by Andy Bruce and David Milliken

LONDON (Reuters) – Britain’s jobs market showed further signs of slowing in the three months to July, but strong wage growth could prompt the Bank of England (BoE) to continue its monetary tightening cycle next month .

According to data released on Tuesday by the Office for National Statistics (ONS), Britain’s unemployment rate rose to 4.3% in the three months to July, from 4.2% a month earlier. This is the highest level in the three months to September 2021.

This unemployment rate is already higher than the 4.1% rate forecast by the BoE for the whole of the third quarter, when the central bank published its latest forecast at the beginning of August.

Employment contracted by a larger-than-expected 207,000 jobs in the three months to July, the biggest fall since the three months to October 2020, according to ONS data.

At the same time, however, wages continued to increase at a rapid pace and above the rate of inflation. According to many investors, this should push the BoE to raise interest rates again on September 22, although it is likely that this will be the final increase of the current cycle.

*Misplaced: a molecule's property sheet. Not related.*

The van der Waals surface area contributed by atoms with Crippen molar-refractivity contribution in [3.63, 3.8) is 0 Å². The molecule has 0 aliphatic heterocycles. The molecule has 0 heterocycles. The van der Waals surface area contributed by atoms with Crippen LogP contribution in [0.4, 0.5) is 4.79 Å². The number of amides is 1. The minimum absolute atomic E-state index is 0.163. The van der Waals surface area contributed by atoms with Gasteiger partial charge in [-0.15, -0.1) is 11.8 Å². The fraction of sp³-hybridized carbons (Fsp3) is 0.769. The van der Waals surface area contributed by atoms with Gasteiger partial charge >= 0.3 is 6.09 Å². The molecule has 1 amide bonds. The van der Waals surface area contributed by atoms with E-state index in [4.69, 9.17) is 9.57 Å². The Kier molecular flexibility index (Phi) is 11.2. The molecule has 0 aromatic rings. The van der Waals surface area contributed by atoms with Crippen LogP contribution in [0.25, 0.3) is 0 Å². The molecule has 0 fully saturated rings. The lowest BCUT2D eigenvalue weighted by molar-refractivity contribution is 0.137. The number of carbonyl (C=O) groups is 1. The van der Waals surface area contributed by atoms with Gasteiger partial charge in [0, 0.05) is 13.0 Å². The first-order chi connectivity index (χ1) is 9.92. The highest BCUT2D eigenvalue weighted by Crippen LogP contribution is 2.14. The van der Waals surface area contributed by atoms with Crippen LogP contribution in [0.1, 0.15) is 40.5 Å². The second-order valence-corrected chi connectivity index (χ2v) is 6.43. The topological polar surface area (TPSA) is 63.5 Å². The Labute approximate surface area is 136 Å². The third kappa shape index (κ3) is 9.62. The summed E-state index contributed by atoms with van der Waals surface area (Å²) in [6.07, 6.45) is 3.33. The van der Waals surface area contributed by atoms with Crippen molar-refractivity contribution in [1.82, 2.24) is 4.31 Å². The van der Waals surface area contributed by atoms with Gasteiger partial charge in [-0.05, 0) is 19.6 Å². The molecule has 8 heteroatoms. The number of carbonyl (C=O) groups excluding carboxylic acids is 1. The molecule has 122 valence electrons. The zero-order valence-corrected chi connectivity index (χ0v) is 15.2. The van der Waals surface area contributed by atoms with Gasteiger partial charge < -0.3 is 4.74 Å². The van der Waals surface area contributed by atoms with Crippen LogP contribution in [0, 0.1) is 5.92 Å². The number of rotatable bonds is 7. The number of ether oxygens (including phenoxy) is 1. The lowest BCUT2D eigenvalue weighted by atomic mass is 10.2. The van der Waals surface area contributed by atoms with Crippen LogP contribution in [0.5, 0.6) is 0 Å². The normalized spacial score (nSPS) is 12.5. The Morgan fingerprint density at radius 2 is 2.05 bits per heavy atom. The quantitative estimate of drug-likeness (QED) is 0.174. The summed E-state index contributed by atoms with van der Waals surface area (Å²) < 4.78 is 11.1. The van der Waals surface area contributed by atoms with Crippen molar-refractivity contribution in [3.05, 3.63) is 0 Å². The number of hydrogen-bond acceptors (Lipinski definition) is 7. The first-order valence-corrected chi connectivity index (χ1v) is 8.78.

Over the three months to July, wages in Britain, excluding bonuses, increased by 7.8% year-on-year. This is the fastest rate since ONS records began in 2001, and is in line with the forecasts of economists polled by Reuters.

Wage growth, including bonuses, was higher than expected, 8.5% over the three months to July, compared to a consensus of 8.2%. Taking into account consumer price inflation, the increase was 0.6%, the first since March 2022.

“Wage growth remains high, partly reflecting exceptional payments to public sector workers, but for real wages to rise sustainably we must stick to our plan to halve inflation,” said the Minister of Finance, Jeremy Hunt.

The pound sterling did not react to the publication of these data and was stable at $1.25.

(Reporting Andy Bruce and David Milliken, Claude Chendjou, edited by Blandine Hénault)

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